Mike Goodman:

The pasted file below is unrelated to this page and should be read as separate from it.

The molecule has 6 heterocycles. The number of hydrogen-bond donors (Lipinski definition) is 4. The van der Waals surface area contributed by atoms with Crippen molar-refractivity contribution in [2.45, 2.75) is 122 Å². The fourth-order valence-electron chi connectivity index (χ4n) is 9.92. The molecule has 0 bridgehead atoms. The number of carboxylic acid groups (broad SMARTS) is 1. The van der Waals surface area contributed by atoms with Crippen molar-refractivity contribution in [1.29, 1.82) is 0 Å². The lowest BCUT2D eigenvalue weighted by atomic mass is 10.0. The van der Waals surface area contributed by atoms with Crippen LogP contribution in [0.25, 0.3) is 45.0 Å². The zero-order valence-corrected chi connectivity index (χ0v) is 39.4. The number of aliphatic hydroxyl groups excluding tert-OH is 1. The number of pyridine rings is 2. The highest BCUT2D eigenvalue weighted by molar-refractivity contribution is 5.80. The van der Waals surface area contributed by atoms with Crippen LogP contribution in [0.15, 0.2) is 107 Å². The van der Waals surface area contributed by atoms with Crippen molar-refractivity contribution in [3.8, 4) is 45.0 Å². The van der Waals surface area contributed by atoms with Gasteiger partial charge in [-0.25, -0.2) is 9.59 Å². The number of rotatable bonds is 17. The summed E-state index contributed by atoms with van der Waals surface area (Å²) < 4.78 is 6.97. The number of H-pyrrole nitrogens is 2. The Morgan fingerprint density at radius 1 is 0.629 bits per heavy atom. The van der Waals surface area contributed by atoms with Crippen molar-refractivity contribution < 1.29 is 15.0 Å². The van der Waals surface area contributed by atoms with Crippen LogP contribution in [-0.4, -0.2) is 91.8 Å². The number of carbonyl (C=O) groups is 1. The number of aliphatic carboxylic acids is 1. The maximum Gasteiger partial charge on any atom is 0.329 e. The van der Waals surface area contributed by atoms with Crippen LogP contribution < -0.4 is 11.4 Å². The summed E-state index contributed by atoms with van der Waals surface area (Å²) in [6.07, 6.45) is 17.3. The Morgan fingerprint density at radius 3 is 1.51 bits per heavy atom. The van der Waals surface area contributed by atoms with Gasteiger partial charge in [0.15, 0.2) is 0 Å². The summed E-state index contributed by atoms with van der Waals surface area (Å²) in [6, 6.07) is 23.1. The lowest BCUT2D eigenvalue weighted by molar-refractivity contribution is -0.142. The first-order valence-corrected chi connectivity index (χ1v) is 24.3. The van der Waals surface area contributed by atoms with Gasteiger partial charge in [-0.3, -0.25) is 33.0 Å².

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Football is broken. It’s a view that’s been shared among fans at the lower levels of football for some time and something needs to change. Clubs entering administration has almost been accepted as normal behaviour, especially when you consider that 40-plus clubs have been in administration in the past 20 years. With Macclesfield being wound up on Wednesday, it’s a disgrace it got such little attention in the national media. I had to scroll down maybe 3-4 times on the football page of the Sky Sports mobile app just to find their article on the subject, and even that was a short piece which brushed over the issue as though it was a non-story. This is a club that had been playing football since 1874, and suddenly they’re gone. Frankly, it’s a joke how the mainstream media seemed to not even care, so long as the focus on Jadon Sancho and Gareth Bale ensures they maintain their viewing figures. I’m certain more clubs will follow in Macclesfield’s path and something needs to stop this from happening, otherwise clubs being wound up will become the new norm that administration has become. Football can be fixed, but personally, it would need to look completely different from what it does now. Fan ownership, with the aim of long-term club sustainability, needs to be a huge focus in the future and clubs being reliant on wealthy owners needs to stop. It’s wishful thinking though, the sport is all about money at the top and the greed of the Premier League will drive more community clubs out of business. What is it going to take for the FA, Premier League and EFL to all get together to sort out this crisis? Two, five, 10, 20 clubs to go out of business? While the power is with the Premier League clubs and the television companies offering multi-million pound contracts for TV rights, it’s going to take something very big to really turn the tide on the subject. I’m hoping it’s not Latics that end up in court like Macclesfield and now Southend. I don’t think it will be but, when you see that one of the administrators has spoken out in a national newspaper suggesting it may be possible, it makes me more frustrated and angry at the whole sorry situation we find ourselves in. It seems as though the administrators enjoy having the spotlight on them, which makes me question whether they are in any real rush to sell the club? Their fees continue to rise day-by-day, so why would they prioritise a sale when they can continue to profit from being at the club, and drag the process out for as long as possible? I don’t think we’ll see the club sold until the administrators feel they’ve gotten as much money out of the situation as they can, and I’m really worried this mess is going to drag on for months. It’s starting to feel like a nightmare that will never end.